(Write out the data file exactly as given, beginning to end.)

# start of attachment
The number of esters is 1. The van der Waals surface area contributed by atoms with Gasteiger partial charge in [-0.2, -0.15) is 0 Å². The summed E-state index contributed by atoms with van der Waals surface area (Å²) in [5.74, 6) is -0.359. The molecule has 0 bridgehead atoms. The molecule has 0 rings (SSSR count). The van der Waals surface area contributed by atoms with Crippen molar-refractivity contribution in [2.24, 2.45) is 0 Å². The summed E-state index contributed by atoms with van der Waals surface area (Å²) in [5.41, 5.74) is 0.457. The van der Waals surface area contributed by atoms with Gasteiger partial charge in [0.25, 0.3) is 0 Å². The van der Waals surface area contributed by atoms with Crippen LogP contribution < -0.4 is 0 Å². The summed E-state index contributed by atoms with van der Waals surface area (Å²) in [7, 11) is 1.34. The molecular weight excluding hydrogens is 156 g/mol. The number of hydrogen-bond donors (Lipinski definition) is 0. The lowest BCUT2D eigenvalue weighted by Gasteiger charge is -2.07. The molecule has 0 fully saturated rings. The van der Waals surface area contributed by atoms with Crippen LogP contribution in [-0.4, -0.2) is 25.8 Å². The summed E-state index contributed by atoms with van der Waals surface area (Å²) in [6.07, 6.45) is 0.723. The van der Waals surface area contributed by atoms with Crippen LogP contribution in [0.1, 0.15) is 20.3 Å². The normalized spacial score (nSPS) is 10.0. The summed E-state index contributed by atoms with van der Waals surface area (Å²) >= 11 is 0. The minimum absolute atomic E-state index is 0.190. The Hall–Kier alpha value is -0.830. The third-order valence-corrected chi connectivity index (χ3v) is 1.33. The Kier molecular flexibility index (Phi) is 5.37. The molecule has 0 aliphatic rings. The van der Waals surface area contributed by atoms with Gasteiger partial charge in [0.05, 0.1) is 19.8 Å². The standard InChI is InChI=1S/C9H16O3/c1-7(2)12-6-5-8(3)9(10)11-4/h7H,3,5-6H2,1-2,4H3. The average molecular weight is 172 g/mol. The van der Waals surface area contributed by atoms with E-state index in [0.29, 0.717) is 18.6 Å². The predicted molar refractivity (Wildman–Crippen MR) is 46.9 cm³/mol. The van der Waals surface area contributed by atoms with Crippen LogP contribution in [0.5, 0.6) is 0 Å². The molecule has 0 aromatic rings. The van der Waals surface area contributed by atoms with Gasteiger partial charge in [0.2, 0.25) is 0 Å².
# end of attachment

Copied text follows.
The number of esters is 1. The van der Waals surface area contributed by atoms with Gasteiger partial charge in [-0.2, -0.15) is 0 Å². The summed E-state index contributed by atoms with van der Waals surface area (Å²) in [5.74, 6) is -0.359. The molecule has 0 bridgehead atoms. The molecule has 0 rings (SSSR count). The van der Waals surface area contributed by atoms with Crippen molar-refractivity contribution in [2.24, 2.45) is 0 Å². The summed E-state index contributed by atoms with van der Waals surface area (Å²) in [5.41, 5.74) is 0.457. The van der Waals surface area contributed by atoms with Gasteiger partial charge in [0.25, 0.3) is 0 Å². The van der Waals surface area contributed by atoms with Crippen LogP contribution < -0.4 is 0 Å². The summed E-state index contributed by atoms with van der Waals surface area (Å²) in [7, 11) is 1.34. The molecular weight excluding hydrogens is 156 g/mol. The number of hydrogen-bond donors (Lipinski definition) is 0. The lowest BCUT2D eigenvalue weighted by Gasteiger charge is -2.07. The molecule has 0 fully saturated rings. The van der Waals surface area contributed by atoms with Crippen LogP contribution in [-0.4, -0.2) is 25.8 Å². The summed E-state index contributed by atoms with van der Waals surface area (Å²) in [6.07, 6.45) is 0.723. The van der Waals surface area contributed by atoms with Crippen LogP contribution in [0.1, 0.15) is 20.3 Å². The normalized spacial score (nSPS) is 10.0. The summed E-state index contributed by atoms with van der Waals surface area (Å²) >= 11 is 0. The minimum absolute atomic E-state index is 0.190. The Hall–Kier alpha value is -0.830. The third-order valence-corrected chi connectivity index (χ3v) is 1.33. The Kier molecular flexibility index (Phi) is 5.37. The molecule has 0 aliphatic rings. The van der Waals surface area contributed by atoms with Gasteiger partial charge in [0.05, 0.1) is 19.8 Å². The standard InChI is InChI=1S/C9H16O3/c1-7(2)12-6-5-8(3)9(10)11-4/h7H,3,5-6H2,1-2,4H3. The average molecular weight is 172 g/mol. The van der Waals surface area contributed by atoms with E-state index in [0.29, 0.717) is 18.6 Å². The predicted molar refractivity (Wildman–Crippen MR) is 46.9 cm³/mol. The van der Waals surface area contributed by atoms with Crippen LogP contribution in [0.5, 0.6) is 0 Å². The molecule has 0 aromatic rings. The van der Waals surface area contributed by atoms with Gasteiger partial charge in [0.2, 0.25) is 0 Å².